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Stan "the Man" Lee takes time to tell the story of his life
on September 28, 2002
"Excelsior! The Amazing Life of Stan Lee" has a cover with Lee surrounded by some of his famous Marvel comics creations (or co-creations depending on where you stand on the whole Lee/Kirby debate), but you may be surprised and/or dismayed to find that only six of the twenty-one chapters are devoted to the glory years at Marvel. Much of what is contained within Lee has talked about before, which means that by now the stories of how the Fantastic Four, Spider-Man, the X-Men and the rest came to be born have been refined and polished to the point you really wish he would provide more of the details. "Excelsior!" starts from Lee's childhood in Manhattan to those early days when he stumbled into writing comic books, his work as a "playwright" in World War II, and then through the rise of the Marvel empire and beyond.
The focus of the book is on the narrative recollections of Lee and if you have ever had an opportunity to hear Stan "The Man" Lee do a lecture or speak at a convention, then you are familiar with his conversational style (I liked it when Stan would pretend to be Clark Kent, take off his glasses and have people wondering where Clark went--plus, the man's autograph is always legible). One thing that struck me was how much Lee was affected by the Great Depression, especially since he often laments over the value of the comic books he created but never bothered to collect. Yet it is also clear that Lee is not driven by money but more by love of family and work, two subjects he talks about with equal passion. He does take pains to try and address the issues of his infamous rifts with artists Jack Kirby and Steve Ditko, and whether you believe his side of the story or not he certainly bears no animosity towards either man. There is no denying that Lee was a self-promoter of the first order, but he certainly tried to take along everybody else in the Marvel Bullpen and it is equally clear that Kirby and Ditko were not especially outgoing types.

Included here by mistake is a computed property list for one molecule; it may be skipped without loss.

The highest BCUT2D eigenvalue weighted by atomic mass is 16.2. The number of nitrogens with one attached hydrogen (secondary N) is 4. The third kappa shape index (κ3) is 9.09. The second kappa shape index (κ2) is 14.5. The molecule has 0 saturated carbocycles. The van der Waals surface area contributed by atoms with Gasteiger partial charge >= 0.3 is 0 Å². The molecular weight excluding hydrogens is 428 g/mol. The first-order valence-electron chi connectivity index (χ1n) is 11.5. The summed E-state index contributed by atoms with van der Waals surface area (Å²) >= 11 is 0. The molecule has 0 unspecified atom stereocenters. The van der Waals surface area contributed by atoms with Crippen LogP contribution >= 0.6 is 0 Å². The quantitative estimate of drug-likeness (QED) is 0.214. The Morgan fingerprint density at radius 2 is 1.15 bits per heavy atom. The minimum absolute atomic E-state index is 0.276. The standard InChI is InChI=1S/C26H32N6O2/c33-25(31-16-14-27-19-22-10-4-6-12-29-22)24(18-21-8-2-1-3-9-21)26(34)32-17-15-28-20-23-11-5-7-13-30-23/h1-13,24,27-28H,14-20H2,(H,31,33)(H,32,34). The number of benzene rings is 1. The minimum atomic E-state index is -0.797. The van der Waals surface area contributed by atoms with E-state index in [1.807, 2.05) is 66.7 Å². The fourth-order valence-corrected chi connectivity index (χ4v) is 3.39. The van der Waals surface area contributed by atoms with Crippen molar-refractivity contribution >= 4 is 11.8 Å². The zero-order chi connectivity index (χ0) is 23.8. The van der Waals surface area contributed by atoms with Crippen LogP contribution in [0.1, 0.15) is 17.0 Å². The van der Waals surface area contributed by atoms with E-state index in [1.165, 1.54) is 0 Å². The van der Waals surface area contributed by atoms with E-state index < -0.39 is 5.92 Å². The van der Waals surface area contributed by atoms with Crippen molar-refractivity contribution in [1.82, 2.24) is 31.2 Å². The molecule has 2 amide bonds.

George Mair provides a more objective view of Lee's life with historical facts and critical insights in his portions of "Excelsior!" which frame the lengthier excerpts from Lee. Mair is especially good when he points out how some example from the early year's of Lee's career translated into a principle he applied while running Marvel. Ultimately, Mair makes the case that Lee "created a new mythology for the twentieth century" by putting "the human in the superhuman." I rather like this approach, which allows a subject to tell their story in their own words and also provides a way for biographical assessments by another party. The book is illustrated with mostly family photographs, although rather sparsely at times, especially during the Marvel days.
I do not know if readers of Marvel Comics who came to Spider-Man and the rest after Lee's tenure as writer/editor will be as interested in this as us old-timers, but I would think Lee's stories about how comics changed would be worth reading. His chapter on "Seduction of the Gullible," dealing with the efforts of Dr. Frederic Wertham that resulted in the creation of the Comics Code, provides a much different perspective on those times than you get from reading Bill Gaines's thoughts on it all. This is by no means a major look at the life and work of Stan Lee, but it does have its shares of worthwhile insights. `Nuff Said.